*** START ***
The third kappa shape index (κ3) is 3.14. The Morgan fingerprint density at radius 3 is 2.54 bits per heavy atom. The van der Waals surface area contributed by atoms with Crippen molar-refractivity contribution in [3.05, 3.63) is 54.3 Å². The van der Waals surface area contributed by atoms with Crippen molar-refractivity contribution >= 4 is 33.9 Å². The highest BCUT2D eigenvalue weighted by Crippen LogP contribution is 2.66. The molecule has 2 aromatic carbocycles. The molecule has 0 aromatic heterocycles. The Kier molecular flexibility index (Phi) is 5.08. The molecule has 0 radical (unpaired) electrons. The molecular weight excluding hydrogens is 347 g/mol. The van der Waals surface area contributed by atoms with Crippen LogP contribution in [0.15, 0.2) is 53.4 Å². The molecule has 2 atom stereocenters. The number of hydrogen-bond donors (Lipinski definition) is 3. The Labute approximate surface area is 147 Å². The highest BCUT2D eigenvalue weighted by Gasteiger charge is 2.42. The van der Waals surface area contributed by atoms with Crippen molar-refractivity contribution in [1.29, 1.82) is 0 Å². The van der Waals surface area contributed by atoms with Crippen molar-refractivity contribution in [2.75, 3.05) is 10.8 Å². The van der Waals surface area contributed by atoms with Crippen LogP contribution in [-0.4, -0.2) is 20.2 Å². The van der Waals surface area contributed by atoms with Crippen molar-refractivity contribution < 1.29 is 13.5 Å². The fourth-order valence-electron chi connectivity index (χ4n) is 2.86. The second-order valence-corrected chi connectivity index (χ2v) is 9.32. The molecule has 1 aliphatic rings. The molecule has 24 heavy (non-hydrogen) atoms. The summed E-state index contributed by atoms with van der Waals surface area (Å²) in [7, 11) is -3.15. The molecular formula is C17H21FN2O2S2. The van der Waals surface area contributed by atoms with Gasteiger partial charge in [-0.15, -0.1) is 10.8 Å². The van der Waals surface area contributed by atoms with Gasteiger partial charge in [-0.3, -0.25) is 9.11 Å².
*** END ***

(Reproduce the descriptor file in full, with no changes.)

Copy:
The third kappa shape index (κ3) is 3.14. The Morgan fingerprint density at radius 3 is 2.54 bits per heavy atom. The van der Waals surface area contributed by atoms with Crippen molar-refractivity contribution in [3.05, 3.63) is 54.3 Å². The van der Waals surface area contributed by atoms with Crippen molar-refractivity contribution >= 4 is 33.9 Å². The highest BCUT2D eigenvalue weighted by Crippen LogP contribution is 2.66. The molecule has 2 aromatic carbocycles. The molecule has 0 aromatic heterocycles. The Kier molecular flexibility index (Phi) is 5.08. The molecule has 0 radical (unpaired) electrons. The molecular weight excluding hydrogens is 347 g/mol. The van der Waals surface area contributed by atoms with Crippen LogP contribution in [0.15, 0.2) is 53.4 Å². The molecule has 2 atom stereocenters. The number of hydrogen-bond donors (Lipinski definition) is 3. The Labute approximate surface area is 147 Å². The highest BCUT2D eigenvalue weighted by Gasteiger charge is 2.42. The van der Waals surface area contributed by atoms with Crippen molar-refractivity contribution in [1.29, 1.82) is 0 Å². The van der Waals surface area contributed by atoms with Crippen molar-refractivity contribution in [2.75, 3.05) is 10.8 Å². The van der Waals surface area contributed by atoms with Crippen LogP contribution in [-0.4, -0.2) is 20.2 Å². The van der Waals surface area contributed by atoms with Crippen molar-refractivity contribution < 1.29 is 13.5 Å². The fourth-order valence-electron chi connectivity index (χ4n) is 2.86. The second-order valence-corrected chi connectivity index (χ2v) is 9.32. The molecule has 1 aliphatic rings. The molecule has 24 heavy (non-hydrogen) atoms. The summed E-state index contributed by atoms with van der Waals surface area (Å²) in [7, 11) is -3.15. The molecular formula is C17H21FN2O2S2. The van der Waals surface area contributed by atoms with Gasteiger partial charge in [-0.15, -0.1) is 10.8 Å². The van der Waals surface area contributed by atoms with Gasteiger partial charge in [-0.3, -0.25) is 9.11 Å².